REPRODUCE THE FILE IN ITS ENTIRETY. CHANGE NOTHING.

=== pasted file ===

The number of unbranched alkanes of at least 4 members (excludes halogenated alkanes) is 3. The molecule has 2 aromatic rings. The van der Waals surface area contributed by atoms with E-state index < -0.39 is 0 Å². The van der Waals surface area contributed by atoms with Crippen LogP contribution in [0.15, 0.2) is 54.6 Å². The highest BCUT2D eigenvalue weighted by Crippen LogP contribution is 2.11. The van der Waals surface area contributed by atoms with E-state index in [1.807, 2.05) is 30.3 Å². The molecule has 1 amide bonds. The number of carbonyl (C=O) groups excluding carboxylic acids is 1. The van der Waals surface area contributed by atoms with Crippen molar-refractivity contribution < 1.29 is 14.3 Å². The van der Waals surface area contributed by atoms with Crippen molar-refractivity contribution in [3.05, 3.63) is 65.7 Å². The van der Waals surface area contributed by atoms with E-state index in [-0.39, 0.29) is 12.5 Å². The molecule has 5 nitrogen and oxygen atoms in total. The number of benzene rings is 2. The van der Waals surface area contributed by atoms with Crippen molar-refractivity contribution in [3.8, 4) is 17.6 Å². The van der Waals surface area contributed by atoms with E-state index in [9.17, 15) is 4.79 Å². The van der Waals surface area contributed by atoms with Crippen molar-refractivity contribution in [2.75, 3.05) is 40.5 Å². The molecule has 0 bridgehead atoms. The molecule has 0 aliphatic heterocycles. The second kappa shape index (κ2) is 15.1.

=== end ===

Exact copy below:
The number of unbranched alkanes of at least 4 members (excludes halogenated alkanes) is 3. The molecule has 2 aromatic rings. The van der Waals surface area contributed by atoms with E-state index < -0.39 is 0 Å². The van der Waals surface area contributed by atoms with Crippen LogP contribution in [0.15, 0.2) is 54.6 Å². The highest BCUT2D eigenvalue weighted by Crippen LogP contribution is 2.11. The van der Waals surface area contributed by atoms with E-state index in [1.807, 2.05) is 30.3 Å². The molecule has 1 amide bonds. The number of carbonyl (C=O) groups excluding carboxylic acids is 1. The van der Waals surface area contributed by atoms with Crippen molar-refractivity contribution < 1.29 is 14.3 Å². The van der Waals surface area contributed by atoms with Crippen molar-refractivity contribution in [3.05, 3.63) is 65.7 Å². The van der Waals surface area contributed by atoms with E-state index in [-0.39, 0.29) is 12.5 Å². The molecule has 5 nitrogen and oxygen atoms in total. The number of benzene rings is 2. The van der Waals surface area contributed by atoms with Crippen molar-refractivity contribution in [3.8, 4) is 17.6 Å². The van der Waals surface area contributed by atoms with E-state index in [9.17, 15) is 4.79 Å². The van der Waals surface area contributed by atoms with Crippen molar-refractivity contribution in [2.75, 3.05) is 40.5 Å². The molecule has 0 bridgehead atoms. The molecule has 0 aliphatic heterocycles. The second kappa shape index (κ2) is 15.1.